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Artists Roster

In the Old Days:
Windward Avenue

Canals, Bridges

Gondolas

Lagoon and Midway

Miniature Railroad

Night Scenes

Market Street

Scenic Railway

1921 Amusements

Cabrillo Ship Cafe'

Venice Pier

Bath House or Plunge

Beach

Auditorium

Aquarium

Arielle Haze
Venice Photos

Arielle Haze views
Beach Art

Scott Shellstrom
Venice art

Jack Chipman

Dale Hartman
snapshots

Venice Paintings by
Pat Hartman

Ehrlich buildings
Homage to Old Venice

Chris Burden

Unpainting the Town:
lost murals

Helen K. Garber photos

Jeff Verges

Lance Diskan

Avid Brickman

Art at the Rose Cafe'

New Venice Sign

Robbie Conal

Venice-based Art

Ferus Gallery

Mario Barrios

Gary Steinborn

Earl Newman

St. Charles Mural

Spoons of Venice

Rena Small

 

In the Old Days:

Mecca Buffet

The Mecca Buffet was one of the original buildings of 1905 Venice. The main entrance was on Market Street and the building also faced on the boardwalk. Originally there were two stories of brick, topped by what appears to be a wooden structure. It is an odd historical fact that the Mecca Buffet waiters were the first lifeguards of Venice Beach. Maybe they kept watch from the roof?

Above: The Boardwalk at Venice Beach in the early 1900s.
In the foreground on the right or landward side is St. Mark's Hotel, at Ocean Front and Windward, also one of Venice's original buildings. It was demolished in 1964. Then a vacant lot with five columns in place but no building. Next is the Mecca Cafe.
On the left (west) side is the Plunge or bathhouse, which was open to the public and also sponsored swimming events that drew as many as 5000 spectators. In a bizarre publicity stunt, manager Jake Cox put on full-body suit that appeared to be made of shag carpeting, set himself on fire and dove from the rafters into the water.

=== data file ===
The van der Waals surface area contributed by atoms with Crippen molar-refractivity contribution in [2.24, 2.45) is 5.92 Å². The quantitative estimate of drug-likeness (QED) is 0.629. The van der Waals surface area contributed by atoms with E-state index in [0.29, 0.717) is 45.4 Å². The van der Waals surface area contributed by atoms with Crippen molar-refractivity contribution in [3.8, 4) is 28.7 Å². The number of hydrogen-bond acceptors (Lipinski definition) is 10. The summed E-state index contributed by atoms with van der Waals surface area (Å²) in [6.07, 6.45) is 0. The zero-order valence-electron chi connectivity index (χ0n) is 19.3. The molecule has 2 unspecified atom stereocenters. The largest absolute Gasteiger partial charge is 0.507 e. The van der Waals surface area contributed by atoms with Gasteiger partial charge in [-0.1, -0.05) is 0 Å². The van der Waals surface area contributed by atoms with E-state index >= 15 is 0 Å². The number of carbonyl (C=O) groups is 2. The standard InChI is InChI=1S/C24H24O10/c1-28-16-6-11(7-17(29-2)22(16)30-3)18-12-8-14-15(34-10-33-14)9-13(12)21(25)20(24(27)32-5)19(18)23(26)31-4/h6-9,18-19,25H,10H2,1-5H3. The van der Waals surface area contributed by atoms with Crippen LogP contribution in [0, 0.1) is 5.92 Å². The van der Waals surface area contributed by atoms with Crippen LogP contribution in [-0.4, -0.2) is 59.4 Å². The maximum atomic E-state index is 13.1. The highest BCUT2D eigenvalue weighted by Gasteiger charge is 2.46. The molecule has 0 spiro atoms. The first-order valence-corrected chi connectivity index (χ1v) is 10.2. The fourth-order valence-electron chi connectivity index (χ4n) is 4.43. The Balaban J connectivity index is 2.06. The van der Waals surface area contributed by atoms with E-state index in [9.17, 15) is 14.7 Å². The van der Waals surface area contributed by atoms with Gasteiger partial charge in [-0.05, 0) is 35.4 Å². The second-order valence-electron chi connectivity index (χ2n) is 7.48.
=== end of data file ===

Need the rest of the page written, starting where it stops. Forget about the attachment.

Also seen are signs for the Potter Apartments, where Ann Nietzke many years later wrote Windowlight, her memoir of Venice in the late 1970s.
Also visible is the sign of the Neptune Theater, built around 1915. In 1923 a judge was speaking onstage against the proposed annexation of Venice to Los Angeles, and someone tried to shoot him.

Jeffrey Stanton says Harrah’s was in the Plaza building at the entrance of the pier, and opened July 1932. Others say that Harrah’s was in the Mecca building. There’s no reason why gambling establishments couldn’t have been in both places and many more besides. At other stages of its history, the building was a drug store and a 20-bartender saloon.

The Mecca Buffet turned out to be one of the most famous buildings in America in its later incarnation as the Gas House.

Mecca building as Bridgo parlor 1947

Former Mecca Buffet in a photo Jeffrey Stanton dates 1947. Bridgo is a variety of bingo.

 

During construction

Mecca Buffet when new, circa 1905

In both the above views, we are looking more or less Westward, seeing just a corner of the Mecca building. The structure decorated like a series of caves is the Thompson Scenic Railway.

The Thompson Scenic Railway, on the right, west, or seaward side, shows the effects of its 1913 remodeling in a postcard mailed in 1916. The Mecca building is on the left or inland side of Ocean Front Walk.

Interior, Mecca Buffet, early 1900s

© 2004 - 2012 Pat Hartman
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